Definition 3 (Kolmogorov complexity of a string).
Given a universal Turing machine U with access to an oracle f, for any strings x , y Σ * , we define the Kolmogorov complexity of x given input y as the length of the smallest program that given y outputs x with access to an oracle f, i.e.,
K f ( x | y ) = min p | p | : U f ( p , y ) = x .
For any time constructible function t, the t-time bounded Kolmogorov complexity of x given y with oracle access to f is
K f t ( x | y ) = min p | p | : U f ( p , y ) = x i n a t m o s t t ( | x | ) s t e p s .
Intuitively, the larger the term K f t ( x | y ) is, the harder it is to obtain x given y. This motivates the use of K f poly ( x | f ( x ) ) to measure how hard it is to invert f ( x ) and obtain x given polynomial time. Furthermore, in this notion, we can easily mimic the behavior of a stronger adversary, say a probabilistic polynomial time machine, by considering K f poly ( x | f ( x ) , r , n ) , where r is a random string in Σ t ( n ) and n is the size of x.
We recall some results from [11] that already establish connections between strong and weak one-way functions and time-bounded Kolmogorov complexity. There, the authors were able to characterize what happens to K f t ( x | f ( x ) , r ) , on average, when f is a sowf.
Theorem 1 ([11]).
Let f be an injective and polynomial time computable function.
If f is a strong one-way function, then for every constant c and polynomial t ( · ) , the expected value of K f t ( x | f ( x ) , r , n ) over pairs ( x , r ) Σ n × Σ t ( n ) is larger than c log n for every sufficiently large n.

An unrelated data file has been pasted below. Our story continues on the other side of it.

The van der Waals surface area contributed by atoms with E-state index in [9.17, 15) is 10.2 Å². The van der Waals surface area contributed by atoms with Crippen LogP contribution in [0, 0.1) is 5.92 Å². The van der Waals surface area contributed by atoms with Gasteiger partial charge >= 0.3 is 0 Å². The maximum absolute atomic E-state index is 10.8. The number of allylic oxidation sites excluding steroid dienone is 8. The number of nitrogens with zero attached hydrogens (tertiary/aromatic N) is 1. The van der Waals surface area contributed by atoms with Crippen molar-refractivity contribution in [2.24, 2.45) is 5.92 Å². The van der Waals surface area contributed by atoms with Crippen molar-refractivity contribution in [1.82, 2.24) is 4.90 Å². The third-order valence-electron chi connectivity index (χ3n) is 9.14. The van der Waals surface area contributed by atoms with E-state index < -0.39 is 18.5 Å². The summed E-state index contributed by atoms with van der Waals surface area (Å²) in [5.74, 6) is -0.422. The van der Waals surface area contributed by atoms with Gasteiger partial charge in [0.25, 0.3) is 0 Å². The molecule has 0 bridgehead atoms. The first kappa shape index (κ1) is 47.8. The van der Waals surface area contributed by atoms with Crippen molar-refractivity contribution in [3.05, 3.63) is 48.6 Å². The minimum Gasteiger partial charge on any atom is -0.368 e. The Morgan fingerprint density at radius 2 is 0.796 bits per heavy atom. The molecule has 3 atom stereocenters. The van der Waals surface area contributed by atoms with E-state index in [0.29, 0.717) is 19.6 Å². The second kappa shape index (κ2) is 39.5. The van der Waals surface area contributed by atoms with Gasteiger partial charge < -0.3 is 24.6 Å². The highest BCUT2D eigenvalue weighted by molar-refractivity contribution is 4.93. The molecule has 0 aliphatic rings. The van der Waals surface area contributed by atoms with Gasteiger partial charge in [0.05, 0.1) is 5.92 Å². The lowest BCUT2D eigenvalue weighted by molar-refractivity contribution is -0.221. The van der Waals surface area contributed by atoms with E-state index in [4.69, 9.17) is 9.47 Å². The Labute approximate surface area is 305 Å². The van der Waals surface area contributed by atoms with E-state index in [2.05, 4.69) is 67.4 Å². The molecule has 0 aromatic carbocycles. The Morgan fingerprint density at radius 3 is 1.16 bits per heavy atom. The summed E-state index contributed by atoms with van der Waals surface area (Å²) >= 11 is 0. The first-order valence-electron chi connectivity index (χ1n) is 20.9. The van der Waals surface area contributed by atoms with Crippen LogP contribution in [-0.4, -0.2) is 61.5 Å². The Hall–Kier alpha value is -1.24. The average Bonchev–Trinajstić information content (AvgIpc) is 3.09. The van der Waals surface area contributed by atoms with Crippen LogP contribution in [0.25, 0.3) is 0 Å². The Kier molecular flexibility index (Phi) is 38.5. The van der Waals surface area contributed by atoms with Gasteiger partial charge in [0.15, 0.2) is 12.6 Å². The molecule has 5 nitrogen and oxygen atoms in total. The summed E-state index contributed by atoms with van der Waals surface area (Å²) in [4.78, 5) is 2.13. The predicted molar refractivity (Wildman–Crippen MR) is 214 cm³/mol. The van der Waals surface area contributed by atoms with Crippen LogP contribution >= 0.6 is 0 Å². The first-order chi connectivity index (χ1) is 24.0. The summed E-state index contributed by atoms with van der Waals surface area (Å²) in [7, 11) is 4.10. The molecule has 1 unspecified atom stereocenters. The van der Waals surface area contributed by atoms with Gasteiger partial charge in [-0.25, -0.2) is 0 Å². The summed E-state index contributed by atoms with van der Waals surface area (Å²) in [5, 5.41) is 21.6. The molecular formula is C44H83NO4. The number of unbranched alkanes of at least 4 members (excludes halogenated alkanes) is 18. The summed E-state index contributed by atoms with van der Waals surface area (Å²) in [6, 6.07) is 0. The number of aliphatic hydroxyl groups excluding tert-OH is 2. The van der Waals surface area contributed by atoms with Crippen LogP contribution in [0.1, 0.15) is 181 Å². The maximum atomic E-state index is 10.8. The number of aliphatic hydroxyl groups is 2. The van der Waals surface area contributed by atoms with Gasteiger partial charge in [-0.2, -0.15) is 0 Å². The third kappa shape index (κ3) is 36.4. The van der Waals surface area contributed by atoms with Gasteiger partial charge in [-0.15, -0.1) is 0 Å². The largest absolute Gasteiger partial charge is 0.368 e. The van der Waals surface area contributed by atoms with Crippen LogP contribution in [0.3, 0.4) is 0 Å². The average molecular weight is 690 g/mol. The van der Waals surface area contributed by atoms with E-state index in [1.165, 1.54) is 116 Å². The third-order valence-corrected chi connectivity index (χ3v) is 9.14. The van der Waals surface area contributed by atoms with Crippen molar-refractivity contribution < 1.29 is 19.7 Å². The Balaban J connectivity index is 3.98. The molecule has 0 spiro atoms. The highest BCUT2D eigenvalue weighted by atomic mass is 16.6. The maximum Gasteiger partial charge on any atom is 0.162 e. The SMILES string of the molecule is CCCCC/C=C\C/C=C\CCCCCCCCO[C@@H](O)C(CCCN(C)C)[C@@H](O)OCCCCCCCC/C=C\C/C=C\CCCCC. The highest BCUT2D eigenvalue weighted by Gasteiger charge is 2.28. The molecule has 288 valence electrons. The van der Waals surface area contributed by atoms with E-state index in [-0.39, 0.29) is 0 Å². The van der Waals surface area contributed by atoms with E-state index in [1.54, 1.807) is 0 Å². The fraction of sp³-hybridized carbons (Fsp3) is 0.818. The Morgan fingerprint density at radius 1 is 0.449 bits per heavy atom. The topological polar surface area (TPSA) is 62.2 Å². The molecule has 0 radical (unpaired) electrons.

For the other direction, it is only known that if the expected value of K f t log t ( x | f ( x ) , r , n ) is greater than c for any constant c, then f is a wowf.
Theorem 2 ([11]).
Let f be an injective and polynomial time computable function. If, for every polynomial t ( · ) and for every constant c, the expected value of K f t log t ( x | f ( x ) , r , n ) over pairs ( x , r ) Σ n × Σ t ( n ) is larger than c for sufficiently large n, then f is a weak one-way function.
These results are summarized in the following diagram, where arrows represent known consequences:
f i s sowf f i s wowf , f i s sowf E K f t ( x | f ( x ) , r , n ) > c log n , E K f t log t ( x | f ( x ) , r , n ) > c f i s wowf .
It was left open whether one could use the approach of expected value of K f t ( x | f ( x ) , r , n ) to fully characterize the classes of weak and strong one-way functions. Here, we provide a partial negative answer, and show that if, for all constants c, E [ K f t ( x | f ( x ) , r , n ) ] > c log n , then this does not imply that f is a strong one-way function, by providing a wowf that is not a sowf that satisfies this requirement.